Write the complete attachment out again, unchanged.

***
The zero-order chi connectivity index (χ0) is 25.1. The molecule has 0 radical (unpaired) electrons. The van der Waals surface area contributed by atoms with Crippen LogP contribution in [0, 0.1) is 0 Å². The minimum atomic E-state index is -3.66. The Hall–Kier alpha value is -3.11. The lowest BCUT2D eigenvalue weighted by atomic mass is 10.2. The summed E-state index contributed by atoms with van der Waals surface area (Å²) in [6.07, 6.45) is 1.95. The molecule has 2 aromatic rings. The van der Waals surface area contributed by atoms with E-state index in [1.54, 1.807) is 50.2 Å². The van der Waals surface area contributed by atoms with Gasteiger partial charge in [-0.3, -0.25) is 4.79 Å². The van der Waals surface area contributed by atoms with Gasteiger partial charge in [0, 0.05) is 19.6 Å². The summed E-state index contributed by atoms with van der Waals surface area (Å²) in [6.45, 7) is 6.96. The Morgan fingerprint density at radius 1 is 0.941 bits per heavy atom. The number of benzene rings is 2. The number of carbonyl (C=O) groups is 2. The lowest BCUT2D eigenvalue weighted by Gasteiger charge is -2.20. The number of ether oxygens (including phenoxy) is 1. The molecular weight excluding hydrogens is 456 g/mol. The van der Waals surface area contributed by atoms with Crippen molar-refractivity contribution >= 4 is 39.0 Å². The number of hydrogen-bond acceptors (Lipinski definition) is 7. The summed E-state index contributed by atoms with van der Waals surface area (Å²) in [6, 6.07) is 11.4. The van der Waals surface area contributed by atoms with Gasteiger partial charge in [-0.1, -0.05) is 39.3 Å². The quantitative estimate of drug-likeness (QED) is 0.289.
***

The zero-order chi connectivity index (χ0) is 25.1. The molecule has 0 radical (unpaired) electrons. The van der Waals surface area contributed by atoms with Crippen LogP contribution in [0, 0.1) is 0 Å². The minimum atomic E-state index is -3.66. The Hall–Kier alpha value is -3.11. The lowest BCUT2D eigenvalue weighted by atomic mass is 10.2. The summed E-state index contributed by atoms with van der Waals surface area (Å²) in [6.07, 6.45) is 1.95. The molecule has 2 aromatic rings. The van der Waals surface area contributed by atoms with E-state index in [1.54, 1.807) is 50.2 Å². The van der Waals surface area contributed by atoms with Gasteiger partial charge in [-0.3, -0.25) is 4.79 Å². The van der Waals surface area contributed by atoms with Gasteiger partial charge in [0, 0.05) is 19.6 Å². The summed E-state index contributed by atoms with van der Waals surface area (Å²) in [6.45, 7) is 6.96. The Morgan fingerprint density at radius 1 is 0.941 bits per heavy atom. The number of benzene rings is 2. The number of carbonyl (C=O) groups is 2. The lowest BCUT2D eigenvalue weighted by Gasteiger charge is -2.20. The number of ether oxygens (including phenoxy) is 1. The molecular weight excluding hydrogens is 456 g/mol. The van der Waals surface area contributed by atoms with Crippen molar-refractivity contribution >= 4 is 39.0 Å². The number of hydrogen-bond acceptors (Lipinski definition) is 7. The summed E-state index contributed by atoms with van der Waals surface area (Å²) in [6, 6.07) is 11.4. The van der Waals surface area contributed by atoms with Gasteiger partial charge in [-0.1, -0.05) is 39.3 Å². The quantitative estimate of drug-likeness (QED) is 0.289.